Dutch people should stop ‘politely’ switching to English
Endangered languages can survive if they are taught properly to new speakers, such as people with a migrant background. This is what Professor by Special Appointment Felix Ameka will say in his inaugural lecture on 30 September. Dutch people can do their bit by being less ‘polite’ to people whose mother tongue is not Dutch.
No other animal on earth uses so many variations of form and meaning in its communication as humans. But if this makes humans unique as a species, why is the loss of countless languages not seen as one of the biggest problems of our times?
The loss of secret languages and dialects
As languages are lost, much more is too. ‘Registers, codes and dialects die out along with them, which means our general knowledge decreases,’ Ameka explains. ‘I speak Anfoegbe, a variant of Ewedomegbe Inland Ewe, a dialect of Ewegbe that is spoken in the Gulf of Guinea in West Africa. Growing up, we were told about a secret language that was part of Anfoegbe. It was used in situations where the Anfoe didn’t want outsiders to understand them. By the time I was growing up, only a few elders remembered some of the expressions. When those elders died, that knowledge went with them. And unfortunately, I didn’t yet have the linguistics knowledge to record this language!’
Dutch language also losing ground
It’s not only smaller languages spoken by indigenous peoples that are under threat. Dutch, with its 24 million speakers one of the 40 most spoken languages in the world, is also an endangered language. Perhaps not in the short term, but it is definitely losing ground. As a cosmopolitan country, we are hooked on English. The Dutch Language Union foresees Dutch eventually becoming a language that is only spoken at home with the family, having lost its place in the world of work, money, science and technology.
Ameka wants to consider another area where Dutch is losing ground: the arena in which native speakers communicate with people from migrant backgrounds, like himself. ‘One of the ways endangered languages can stay alive is by attracting new speakers and encouraging more people to learn and use them. For migrants in the Netherlands, the formal systems are commendable: there are integration courses and all kinds of learning opportunities. The tricky thing is that if you then want to practise in an informal setting, Dutch speakers often immediately switch to English.’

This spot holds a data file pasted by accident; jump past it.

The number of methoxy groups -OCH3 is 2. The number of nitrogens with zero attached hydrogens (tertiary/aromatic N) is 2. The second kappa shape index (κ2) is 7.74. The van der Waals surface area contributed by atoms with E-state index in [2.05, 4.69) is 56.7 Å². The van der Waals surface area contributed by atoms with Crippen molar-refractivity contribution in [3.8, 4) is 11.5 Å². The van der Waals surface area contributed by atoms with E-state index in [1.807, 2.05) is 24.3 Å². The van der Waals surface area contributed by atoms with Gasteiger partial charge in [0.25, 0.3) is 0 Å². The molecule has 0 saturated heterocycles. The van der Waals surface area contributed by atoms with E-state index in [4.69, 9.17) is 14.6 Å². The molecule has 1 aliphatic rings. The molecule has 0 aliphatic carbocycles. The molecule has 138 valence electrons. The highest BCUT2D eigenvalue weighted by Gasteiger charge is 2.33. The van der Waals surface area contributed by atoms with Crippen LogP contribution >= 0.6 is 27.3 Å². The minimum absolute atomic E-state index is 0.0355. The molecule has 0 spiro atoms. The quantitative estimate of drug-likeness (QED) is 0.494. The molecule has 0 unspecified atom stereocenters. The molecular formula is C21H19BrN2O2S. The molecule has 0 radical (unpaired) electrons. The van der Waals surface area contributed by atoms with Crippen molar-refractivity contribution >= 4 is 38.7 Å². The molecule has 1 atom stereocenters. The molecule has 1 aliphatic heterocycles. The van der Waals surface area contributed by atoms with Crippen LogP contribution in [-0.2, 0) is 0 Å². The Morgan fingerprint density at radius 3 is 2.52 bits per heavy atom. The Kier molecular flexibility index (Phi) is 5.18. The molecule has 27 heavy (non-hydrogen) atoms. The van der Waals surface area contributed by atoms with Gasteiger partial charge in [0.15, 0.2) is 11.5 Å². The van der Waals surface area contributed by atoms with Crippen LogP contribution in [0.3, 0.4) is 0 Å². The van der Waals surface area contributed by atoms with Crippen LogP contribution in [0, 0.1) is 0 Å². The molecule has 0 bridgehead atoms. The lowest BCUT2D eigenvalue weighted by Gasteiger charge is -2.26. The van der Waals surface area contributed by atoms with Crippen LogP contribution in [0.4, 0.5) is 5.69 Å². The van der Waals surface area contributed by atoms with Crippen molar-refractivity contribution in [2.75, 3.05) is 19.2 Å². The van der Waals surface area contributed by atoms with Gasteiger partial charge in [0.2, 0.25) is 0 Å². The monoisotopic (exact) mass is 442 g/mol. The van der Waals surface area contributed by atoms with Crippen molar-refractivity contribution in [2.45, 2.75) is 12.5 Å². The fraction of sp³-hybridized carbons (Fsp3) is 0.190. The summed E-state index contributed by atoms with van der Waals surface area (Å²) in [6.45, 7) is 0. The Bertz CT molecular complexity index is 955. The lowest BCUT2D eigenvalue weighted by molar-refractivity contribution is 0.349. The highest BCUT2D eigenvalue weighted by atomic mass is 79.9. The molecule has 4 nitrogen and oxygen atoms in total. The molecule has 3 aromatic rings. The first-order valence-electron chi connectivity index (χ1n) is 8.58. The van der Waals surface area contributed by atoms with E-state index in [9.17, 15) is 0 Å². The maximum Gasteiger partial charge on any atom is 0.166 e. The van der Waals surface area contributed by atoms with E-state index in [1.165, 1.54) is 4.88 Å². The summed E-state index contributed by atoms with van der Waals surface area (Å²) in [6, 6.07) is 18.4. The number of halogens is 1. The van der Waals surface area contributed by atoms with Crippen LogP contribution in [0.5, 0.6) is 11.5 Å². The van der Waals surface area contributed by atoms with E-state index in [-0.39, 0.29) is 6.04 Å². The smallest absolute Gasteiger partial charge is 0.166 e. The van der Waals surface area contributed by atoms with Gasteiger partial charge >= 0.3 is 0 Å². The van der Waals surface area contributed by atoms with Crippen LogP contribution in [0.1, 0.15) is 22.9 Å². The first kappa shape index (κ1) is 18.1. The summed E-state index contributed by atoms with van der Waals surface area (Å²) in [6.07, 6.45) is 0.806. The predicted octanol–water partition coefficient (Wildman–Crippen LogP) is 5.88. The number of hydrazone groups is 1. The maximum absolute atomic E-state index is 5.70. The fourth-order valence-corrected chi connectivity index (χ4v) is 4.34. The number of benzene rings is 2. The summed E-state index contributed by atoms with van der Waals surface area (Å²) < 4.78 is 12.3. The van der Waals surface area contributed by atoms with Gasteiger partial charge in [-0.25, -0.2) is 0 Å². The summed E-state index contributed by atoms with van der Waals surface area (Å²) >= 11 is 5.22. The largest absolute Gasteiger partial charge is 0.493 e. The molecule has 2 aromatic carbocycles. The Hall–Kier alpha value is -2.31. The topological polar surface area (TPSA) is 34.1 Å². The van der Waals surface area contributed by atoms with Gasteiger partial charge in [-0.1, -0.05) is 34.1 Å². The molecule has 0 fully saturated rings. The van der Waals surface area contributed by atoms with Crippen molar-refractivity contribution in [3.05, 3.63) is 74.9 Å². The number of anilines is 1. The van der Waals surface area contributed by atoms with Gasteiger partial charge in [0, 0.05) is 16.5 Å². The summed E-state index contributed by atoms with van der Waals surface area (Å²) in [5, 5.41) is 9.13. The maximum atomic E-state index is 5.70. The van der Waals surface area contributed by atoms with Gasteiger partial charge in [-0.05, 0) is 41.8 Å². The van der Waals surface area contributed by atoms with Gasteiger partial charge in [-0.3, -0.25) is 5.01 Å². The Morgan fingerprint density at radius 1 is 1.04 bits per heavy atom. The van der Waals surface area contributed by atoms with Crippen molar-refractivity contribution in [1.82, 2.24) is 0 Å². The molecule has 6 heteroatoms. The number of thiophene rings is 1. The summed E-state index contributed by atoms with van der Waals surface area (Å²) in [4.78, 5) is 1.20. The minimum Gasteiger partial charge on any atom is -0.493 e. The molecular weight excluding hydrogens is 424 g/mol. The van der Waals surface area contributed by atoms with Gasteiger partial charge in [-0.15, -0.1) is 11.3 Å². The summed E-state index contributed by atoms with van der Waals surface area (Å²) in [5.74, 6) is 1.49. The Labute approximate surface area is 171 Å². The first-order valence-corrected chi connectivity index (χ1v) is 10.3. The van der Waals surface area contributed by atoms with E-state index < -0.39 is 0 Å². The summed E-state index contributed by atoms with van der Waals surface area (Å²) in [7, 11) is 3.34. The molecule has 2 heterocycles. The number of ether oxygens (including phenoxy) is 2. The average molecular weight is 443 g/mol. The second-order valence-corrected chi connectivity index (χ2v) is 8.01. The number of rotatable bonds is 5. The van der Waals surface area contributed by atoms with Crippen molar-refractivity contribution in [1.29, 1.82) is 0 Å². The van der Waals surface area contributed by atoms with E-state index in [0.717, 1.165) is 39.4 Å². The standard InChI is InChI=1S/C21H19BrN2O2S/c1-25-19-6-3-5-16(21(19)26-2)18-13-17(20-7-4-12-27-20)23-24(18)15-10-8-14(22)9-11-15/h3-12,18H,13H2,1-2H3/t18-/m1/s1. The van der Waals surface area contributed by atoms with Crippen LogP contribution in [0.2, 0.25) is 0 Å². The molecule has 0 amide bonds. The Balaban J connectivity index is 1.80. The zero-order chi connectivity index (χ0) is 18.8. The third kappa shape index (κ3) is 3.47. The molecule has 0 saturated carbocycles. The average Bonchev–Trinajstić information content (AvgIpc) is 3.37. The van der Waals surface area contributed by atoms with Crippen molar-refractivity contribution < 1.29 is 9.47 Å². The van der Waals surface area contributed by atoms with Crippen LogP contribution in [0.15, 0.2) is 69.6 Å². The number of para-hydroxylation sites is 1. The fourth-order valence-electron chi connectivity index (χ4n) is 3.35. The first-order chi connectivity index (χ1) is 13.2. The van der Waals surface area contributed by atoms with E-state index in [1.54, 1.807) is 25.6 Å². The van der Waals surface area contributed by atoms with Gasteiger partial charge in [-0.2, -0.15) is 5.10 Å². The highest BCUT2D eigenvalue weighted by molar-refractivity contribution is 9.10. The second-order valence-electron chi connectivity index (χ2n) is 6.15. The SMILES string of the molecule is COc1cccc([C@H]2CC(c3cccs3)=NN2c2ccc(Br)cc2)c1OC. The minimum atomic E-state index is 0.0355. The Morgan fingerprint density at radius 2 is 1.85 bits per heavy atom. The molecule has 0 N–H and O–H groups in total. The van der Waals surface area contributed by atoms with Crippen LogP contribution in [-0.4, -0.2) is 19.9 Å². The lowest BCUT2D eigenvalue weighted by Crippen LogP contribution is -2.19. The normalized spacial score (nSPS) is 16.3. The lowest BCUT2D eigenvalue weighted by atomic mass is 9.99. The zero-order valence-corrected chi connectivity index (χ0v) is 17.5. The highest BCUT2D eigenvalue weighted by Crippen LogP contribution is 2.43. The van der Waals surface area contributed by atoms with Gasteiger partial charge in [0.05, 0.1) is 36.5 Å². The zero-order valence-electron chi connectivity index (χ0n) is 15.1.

Dutch speakers think they are being inclusive
As soon as Dutch speakers encounter someone who appears to be a migrant, they assume it is better not to use Dutch. At such times, English is seen as a common language. Ameka will argue in his inaugural lecture that Dutch speakers are quick to switch because they want to be inclusive in their communication. It’s seen as polite to use English. ‘Unfortunately, it is not perceived as polite by the target groups, who often see switching to English as a strategy to exclude them from participating in the Dutch community.’
This is linked to ideas about a standard form of Dutch. People assume that anything that deviates from this, even if it is a different variant of Dutch, will lead to misunderstandings. Ameka has noticed, for example, that people who do not speak standard Dutch but with a Twents regional accent instead, for example, are subtitled on television. ‘Most shocking is when the subtitled person comes from Suriname, a country where standard Dutch is spoken and which is a member of the Dutch Language Union. We know from experience that when people are excluded because of their language, they end up not wanting to use that language. This is how we contribute to language loss. Everyone should make a little extra effort to accept language varieties and accents.’
Text: Imme Visser